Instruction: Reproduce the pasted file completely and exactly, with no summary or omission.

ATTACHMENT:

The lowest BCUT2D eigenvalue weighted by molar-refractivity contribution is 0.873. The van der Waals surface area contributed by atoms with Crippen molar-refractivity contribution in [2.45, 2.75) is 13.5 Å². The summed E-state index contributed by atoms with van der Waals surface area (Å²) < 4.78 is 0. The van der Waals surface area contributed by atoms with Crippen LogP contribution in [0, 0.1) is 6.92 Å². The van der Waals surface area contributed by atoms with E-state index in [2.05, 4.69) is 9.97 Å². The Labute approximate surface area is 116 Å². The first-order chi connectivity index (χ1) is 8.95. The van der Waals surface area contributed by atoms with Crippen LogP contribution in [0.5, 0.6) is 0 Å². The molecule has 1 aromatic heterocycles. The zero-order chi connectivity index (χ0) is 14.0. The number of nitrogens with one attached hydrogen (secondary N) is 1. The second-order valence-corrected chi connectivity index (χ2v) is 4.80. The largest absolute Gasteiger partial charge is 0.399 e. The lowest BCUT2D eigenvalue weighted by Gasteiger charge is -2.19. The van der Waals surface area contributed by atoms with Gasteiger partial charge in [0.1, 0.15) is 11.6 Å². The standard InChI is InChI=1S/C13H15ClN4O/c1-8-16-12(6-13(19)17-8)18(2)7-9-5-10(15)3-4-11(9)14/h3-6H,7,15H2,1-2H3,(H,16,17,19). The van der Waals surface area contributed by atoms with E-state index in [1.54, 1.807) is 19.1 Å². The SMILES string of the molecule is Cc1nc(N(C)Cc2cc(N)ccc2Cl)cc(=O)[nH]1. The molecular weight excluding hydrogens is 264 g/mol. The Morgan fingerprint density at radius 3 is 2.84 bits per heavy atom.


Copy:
The lowest BCUT2D eigenvalue weighted by molar-refractivity contribution is 0.873. The van der Waals surface area contributed by atoms with Crippen molar-refractivity contribution in [2.45, 2.75) is 13.5 Å². The summed E-state index contributed by atoms with van der Waals surface area (Å²) < 4.78 is 0. The van der Waals surface area contributed by atoms with Crippen LogP contribution in [0, 0.1) is 6.92 Å². The van der Waals surface area contributed by atoms with E-state index in [2.05, 4.69) is 9.97 Å². The Labute approximate surface area is 116 Å². The first-order chi connectivity index (χ1) is 8.95. The van der Waals surface area contributed by atoms with Crippen LogP contribution in [0.5, 0.6) is 0 Å². The molecule has 1 aromatic heterocycles. The zero-order chi connectivity index (χ0) is 14.0. The number of nitrogens with one attached hydrogen (secondary N) is 1. The second-order valence-corrected chi connectivity index (χ2v) is 4.80. The largest absolute Gasteiger partial charge is 0.399 e. The lowest BCUT2D eigenvalue weighted by Gasteiger charge is -2.19. The van der Waals surface area contributed by atoms with Gasteiger partial charge in [0.1, 0.15) is 11.6 Å². The standard InChI is InChI=1S/C13H15ClN4O/c1-8-16-12(6-13(19)17-8)18(2)7-9-5-10(15)3-4-11(9)14/h3-6H,7,15H2,1-2H3,(H,16,17,19). The van der Waals surface area contributed by atoms with E-state index in [1.54, 1.807) is 19.1 Å². The SMILES string of the molecule is Cc1nc(N(C)Cc2cc(N)ccc2Cl)cc(=O)[nH]1. The molecular weight excluding hydrogens is 264 g/mol. The Morgan fingerprint density at radius 3 is 2.84 bits per heavy atom.